Introducing learning opportunities for older people

For older people, taking part in activities can improve their memory and dexterity, increase their appetite, give them greater levels of confidence, help them socialise, or just make them smile and enjoy life more.

Learning is not just about skills and qualifications that help people get on in life.  Learning also helps improve the lives and well-being of everyone who participates and helps us to build a better society. Learning for older people in care settings is a mixture of fun, challenge and mental stimulus, and helps in the maintenance of social, physical and mental skills.

Learning can take many forms; for example, chair-based exercise, watercolour painting, digital photography, reading groups, gardening and poetry. It can bring massive improvements to individuals’ health, well-being and confidence – all the more if their achievements can be showcased through displays and exhibitions of their work, and seen by families, friends and the wider public.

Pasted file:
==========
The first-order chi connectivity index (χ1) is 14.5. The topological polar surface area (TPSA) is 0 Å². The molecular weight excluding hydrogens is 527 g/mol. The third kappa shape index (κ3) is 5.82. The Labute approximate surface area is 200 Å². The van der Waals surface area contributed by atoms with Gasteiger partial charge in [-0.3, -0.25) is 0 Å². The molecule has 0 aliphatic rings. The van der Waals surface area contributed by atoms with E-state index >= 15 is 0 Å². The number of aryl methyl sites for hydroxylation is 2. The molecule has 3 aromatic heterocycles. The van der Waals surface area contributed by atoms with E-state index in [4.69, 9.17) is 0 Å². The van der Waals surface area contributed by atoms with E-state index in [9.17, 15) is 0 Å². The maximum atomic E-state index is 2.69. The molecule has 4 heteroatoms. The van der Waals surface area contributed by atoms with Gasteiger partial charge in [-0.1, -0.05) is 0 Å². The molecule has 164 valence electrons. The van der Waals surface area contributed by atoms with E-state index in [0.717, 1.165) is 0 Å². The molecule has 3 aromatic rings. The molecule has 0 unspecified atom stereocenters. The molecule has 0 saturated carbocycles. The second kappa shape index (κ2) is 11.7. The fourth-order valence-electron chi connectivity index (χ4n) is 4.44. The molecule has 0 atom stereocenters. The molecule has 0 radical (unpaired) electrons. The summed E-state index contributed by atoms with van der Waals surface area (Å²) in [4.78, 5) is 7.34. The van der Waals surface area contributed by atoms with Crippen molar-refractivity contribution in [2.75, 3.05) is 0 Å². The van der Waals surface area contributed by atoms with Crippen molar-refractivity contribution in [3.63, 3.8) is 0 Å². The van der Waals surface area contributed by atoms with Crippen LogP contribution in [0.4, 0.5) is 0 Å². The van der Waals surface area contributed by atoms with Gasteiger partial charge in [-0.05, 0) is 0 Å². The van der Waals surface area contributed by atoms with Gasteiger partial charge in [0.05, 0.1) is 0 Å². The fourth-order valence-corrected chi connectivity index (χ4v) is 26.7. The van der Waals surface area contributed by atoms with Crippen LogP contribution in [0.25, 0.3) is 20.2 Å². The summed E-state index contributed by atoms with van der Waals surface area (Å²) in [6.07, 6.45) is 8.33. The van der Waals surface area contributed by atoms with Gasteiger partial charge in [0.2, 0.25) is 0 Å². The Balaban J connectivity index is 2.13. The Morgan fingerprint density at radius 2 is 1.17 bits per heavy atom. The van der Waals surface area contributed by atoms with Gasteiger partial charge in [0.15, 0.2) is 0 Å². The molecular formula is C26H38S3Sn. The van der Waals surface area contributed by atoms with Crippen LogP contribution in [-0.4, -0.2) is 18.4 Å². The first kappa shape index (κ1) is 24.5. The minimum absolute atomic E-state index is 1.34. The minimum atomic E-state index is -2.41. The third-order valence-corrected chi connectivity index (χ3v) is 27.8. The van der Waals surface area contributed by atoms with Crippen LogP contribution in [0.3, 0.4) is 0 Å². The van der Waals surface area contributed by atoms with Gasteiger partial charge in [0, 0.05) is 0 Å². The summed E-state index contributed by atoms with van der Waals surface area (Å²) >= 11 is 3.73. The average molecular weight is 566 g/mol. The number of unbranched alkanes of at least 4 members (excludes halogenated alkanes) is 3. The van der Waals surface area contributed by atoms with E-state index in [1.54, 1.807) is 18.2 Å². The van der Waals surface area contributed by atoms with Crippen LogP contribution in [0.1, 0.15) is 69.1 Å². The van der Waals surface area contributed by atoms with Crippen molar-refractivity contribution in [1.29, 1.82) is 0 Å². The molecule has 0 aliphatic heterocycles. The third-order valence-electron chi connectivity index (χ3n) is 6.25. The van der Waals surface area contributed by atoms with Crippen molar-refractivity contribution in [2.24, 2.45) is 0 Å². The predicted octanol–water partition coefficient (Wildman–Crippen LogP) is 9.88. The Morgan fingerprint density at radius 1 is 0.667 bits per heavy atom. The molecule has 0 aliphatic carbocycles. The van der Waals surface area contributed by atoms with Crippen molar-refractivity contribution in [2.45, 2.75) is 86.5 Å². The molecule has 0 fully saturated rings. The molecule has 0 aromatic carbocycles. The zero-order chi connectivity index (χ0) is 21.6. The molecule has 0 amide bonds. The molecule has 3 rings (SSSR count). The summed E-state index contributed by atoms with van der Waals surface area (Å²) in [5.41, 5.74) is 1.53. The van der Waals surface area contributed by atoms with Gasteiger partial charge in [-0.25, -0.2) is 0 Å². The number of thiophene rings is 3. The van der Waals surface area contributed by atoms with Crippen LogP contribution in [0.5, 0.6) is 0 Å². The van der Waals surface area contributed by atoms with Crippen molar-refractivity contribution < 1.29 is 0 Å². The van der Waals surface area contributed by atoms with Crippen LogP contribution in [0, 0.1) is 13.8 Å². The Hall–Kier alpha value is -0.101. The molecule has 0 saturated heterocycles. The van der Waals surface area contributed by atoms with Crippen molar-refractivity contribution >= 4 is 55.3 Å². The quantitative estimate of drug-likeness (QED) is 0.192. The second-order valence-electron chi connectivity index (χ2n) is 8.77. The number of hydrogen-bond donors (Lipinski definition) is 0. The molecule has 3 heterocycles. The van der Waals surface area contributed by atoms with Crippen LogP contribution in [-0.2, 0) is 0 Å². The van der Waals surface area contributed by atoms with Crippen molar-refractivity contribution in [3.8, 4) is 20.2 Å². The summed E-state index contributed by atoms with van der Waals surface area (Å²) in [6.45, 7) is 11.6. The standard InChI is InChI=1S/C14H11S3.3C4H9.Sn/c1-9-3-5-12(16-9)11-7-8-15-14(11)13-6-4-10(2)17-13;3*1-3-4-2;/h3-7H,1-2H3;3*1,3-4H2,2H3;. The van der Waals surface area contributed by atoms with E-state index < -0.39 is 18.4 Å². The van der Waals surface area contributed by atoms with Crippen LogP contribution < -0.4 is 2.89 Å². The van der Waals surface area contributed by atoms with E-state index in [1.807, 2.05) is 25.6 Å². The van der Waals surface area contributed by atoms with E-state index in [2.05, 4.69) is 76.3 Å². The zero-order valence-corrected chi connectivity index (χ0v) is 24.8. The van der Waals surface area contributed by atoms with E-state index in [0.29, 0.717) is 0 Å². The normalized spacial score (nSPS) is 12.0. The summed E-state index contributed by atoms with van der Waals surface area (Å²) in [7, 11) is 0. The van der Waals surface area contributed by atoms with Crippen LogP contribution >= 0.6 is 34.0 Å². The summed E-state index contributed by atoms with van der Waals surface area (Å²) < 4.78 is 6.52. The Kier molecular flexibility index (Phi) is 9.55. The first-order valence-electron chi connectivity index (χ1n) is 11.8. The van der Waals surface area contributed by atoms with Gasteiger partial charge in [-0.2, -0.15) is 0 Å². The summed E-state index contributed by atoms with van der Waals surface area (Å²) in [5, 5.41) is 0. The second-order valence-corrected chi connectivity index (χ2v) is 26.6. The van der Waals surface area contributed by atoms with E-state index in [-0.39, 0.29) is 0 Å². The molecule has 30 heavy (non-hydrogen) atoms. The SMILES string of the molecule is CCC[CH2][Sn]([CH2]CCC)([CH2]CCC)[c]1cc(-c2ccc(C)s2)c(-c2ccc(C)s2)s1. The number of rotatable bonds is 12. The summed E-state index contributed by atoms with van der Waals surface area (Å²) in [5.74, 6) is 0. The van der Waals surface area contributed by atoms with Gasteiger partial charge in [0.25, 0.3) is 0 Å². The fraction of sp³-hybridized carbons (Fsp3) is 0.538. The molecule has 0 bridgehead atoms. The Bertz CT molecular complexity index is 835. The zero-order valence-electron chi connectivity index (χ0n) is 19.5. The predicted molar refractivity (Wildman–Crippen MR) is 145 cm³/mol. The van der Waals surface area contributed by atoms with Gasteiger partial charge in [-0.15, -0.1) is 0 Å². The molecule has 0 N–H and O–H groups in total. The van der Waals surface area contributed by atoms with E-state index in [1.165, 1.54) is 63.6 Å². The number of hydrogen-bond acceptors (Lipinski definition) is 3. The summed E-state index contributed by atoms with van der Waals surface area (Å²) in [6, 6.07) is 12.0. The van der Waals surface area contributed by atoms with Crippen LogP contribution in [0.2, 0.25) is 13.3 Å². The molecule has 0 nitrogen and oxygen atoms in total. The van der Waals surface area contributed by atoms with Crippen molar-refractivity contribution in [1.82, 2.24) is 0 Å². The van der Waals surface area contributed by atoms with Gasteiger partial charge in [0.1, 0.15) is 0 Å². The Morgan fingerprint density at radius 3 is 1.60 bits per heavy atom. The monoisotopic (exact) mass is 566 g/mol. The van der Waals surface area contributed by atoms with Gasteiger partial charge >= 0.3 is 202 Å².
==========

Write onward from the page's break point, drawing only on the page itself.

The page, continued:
Here is an example of how a regular activity can be enhanced to provide more opportunities for learning:

A regular session which involves singing familiar songs is fun, entertaining and encourages physical activity. Learning new songs also provides mental stimulation and a memory challenge. Asking participants to suggest their own favourites respects individuality and can strengthen a sense of identity. Asking older people to plan the programme of songs for the next session provokes discussion, stimulates social interaction and encourages thinking ahead – and music can provoke memories which can be an exciting gateway to shared reminiscence and valuing of the past.